"Interaction between image and analysis often tells a different story than the photograph alone would . . . Even more than written documents, perhaps, photographs underscore the challenges of accessing history beyond memory. Webber's analysis and Schwarz's photographs accomplish more than finding traces. Rediscovering Traces of Memory tries to reach beyond a Jewish memory of Poland that is at once nostalgic and skewed by the Holocaust's shadow. They trace the shaping of memory, progress in overcoming barriers to dialogue, and the limits of remembering." - Karen Auerbach, H-Judaic


"Astonishing book . . . The photography is outstanding, adding much to the poignancy of what the images portray . . . A complex subject has been imaginatively handled by dividing the book into five sections suggesting different ways of approaching it . . . Webber, whose narrative is thoughtful and understated, deals sensitively with relations between Poles and their Jewish past, pointing out that much of the history of the war is still contested and remembered differently . . . This is a beautiful and informative book that provides an inspiring introduction to Poland's Jewish heritage." - Carla King, Irish Times


"Schwarz's photos are striking, incisive, and heartbreaking." - Robert Leiter, Jewish Exponent


"Beautifully produced . . . gives many more people access to this remarkable record of what remains of the rich history of the Jews in Poland after the devastation of the Holocaust. Most striking is the freshness of the images, and the lack of clichés. The tragedy stares directly from the pictures but not in the form we are familiar with . . . buy the book, study the images and read the text. It gives a remarkable and moving insight into what Poland - and the world - has lost." - Julia Bard, Jewish Socialist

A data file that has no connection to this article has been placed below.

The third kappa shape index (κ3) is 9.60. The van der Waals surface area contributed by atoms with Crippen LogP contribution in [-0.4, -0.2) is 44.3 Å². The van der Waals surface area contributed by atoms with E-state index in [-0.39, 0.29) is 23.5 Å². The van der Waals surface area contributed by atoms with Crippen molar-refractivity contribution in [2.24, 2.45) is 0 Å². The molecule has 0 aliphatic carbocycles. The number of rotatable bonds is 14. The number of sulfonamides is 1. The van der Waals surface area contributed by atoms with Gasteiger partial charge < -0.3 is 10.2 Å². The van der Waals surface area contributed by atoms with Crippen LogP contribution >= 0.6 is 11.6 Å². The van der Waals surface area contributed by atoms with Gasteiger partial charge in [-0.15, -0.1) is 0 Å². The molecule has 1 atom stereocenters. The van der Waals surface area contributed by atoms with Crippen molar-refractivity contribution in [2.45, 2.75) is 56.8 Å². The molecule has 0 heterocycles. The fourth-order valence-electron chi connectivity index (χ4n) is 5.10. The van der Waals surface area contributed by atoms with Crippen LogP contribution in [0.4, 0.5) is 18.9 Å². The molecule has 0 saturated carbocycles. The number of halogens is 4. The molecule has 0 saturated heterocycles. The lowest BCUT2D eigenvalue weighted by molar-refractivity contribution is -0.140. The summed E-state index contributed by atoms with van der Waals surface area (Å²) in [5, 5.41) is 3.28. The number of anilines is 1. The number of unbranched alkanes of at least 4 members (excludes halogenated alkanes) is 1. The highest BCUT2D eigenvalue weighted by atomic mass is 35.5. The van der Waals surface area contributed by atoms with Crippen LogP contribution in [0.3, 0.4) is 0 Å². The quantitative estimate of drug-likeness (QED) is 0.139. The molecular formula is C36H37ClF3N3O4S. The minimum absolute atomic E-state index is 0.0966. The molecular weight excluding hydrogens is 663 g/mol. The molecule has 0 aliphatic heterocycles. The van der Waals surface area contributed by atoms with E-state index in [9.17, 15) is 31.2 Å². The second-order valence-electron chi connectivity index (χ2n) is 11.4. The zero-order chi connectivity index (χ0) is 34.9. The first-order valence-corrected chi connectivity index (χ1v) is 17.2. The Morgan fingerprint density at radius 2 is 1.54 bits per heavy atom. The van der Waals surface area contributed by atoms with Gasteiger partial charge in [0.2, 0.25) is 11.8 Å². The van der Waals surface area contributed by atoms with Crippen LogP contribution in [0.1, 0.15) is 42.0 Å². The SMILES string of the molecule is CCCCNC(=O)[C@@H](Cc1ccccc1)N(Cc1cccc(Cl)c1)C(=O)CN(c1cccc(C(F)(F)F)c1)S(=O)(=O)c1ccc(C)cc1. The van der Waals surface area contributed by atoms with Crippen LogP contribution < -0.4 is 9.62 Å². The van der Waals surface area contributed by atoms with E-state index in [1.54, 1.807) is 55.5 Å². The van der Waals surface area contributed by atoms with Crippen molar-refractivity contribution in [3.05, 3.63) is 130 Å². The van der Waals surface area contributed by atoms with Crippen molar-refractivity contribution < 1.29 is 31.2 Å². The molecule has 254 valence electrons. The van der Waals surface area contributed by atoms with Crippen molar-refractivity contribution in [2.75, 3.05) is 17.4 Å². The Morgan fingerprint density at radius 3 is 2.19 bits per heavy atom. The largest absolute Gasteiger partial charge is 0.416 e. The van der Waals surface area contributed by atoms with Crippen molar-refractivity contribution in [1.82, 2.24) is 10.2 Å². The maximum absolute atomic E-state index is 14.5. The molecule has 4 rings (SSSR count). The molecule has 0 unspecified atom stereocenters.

About the Author:

Jonathan Webber is a British social anthropologist who taught for many years at Oxford University before moving in 2002 to the University of Birmingham, where he holds the UNESCO Chair in Jewish and Interfaith Studies. He started his anthropological field-work in Galicia in 1988, and in 1993 began a collaboration with Chris Schwarz on a project which became known as Traces of Memory. He is a founder member of the Polish government s International Auschwitz Council (established in 1990), vice-chairman of the Institute for Polish-Jewish Studies (established in Oxford in 1984), and chairman of the trustees of the Galicia Jewish Museum. In 1999 he was awarded the Golden Cross of the Order of Merit by the President of the Republic of Poland for services to Polish-Jewish relations. His publications include Jewish Identities in the New Europe (published by the Littman Library) and Auschwitz: A History in Photographs. He has been a visiting fellow at the Kulturwissenschaftliches Institut in Essen, the Zentrum fur Interdisziplinare Forschung in Bielefeld, and Collegium Budapest. Chris Schwarz was an acclaimed British photojournalist whose intellectual curiosity led him to travel widely and investigate a great range of topics. He worked for publications including Time Out and the Independent; collections of his photographs on social-welfare issues - including poverty, health issues, involuntary migrations, and urban ecology - were published in book form and displayed in exhibitions. His father's origins in Lwów and his own interest in the Solidarity movement led him to Poland, where he teamed up with Jonathan Webber to work on the Traces of Memory project. Imbued with a passionate sense of social consciousness, in 2004 he opened the Galicia Jewish Museum in Krakow to showcase his photographs as a way of bringing the story of the Jewish heritage in Polish Galicia to Poland and to the world. He died in 2007.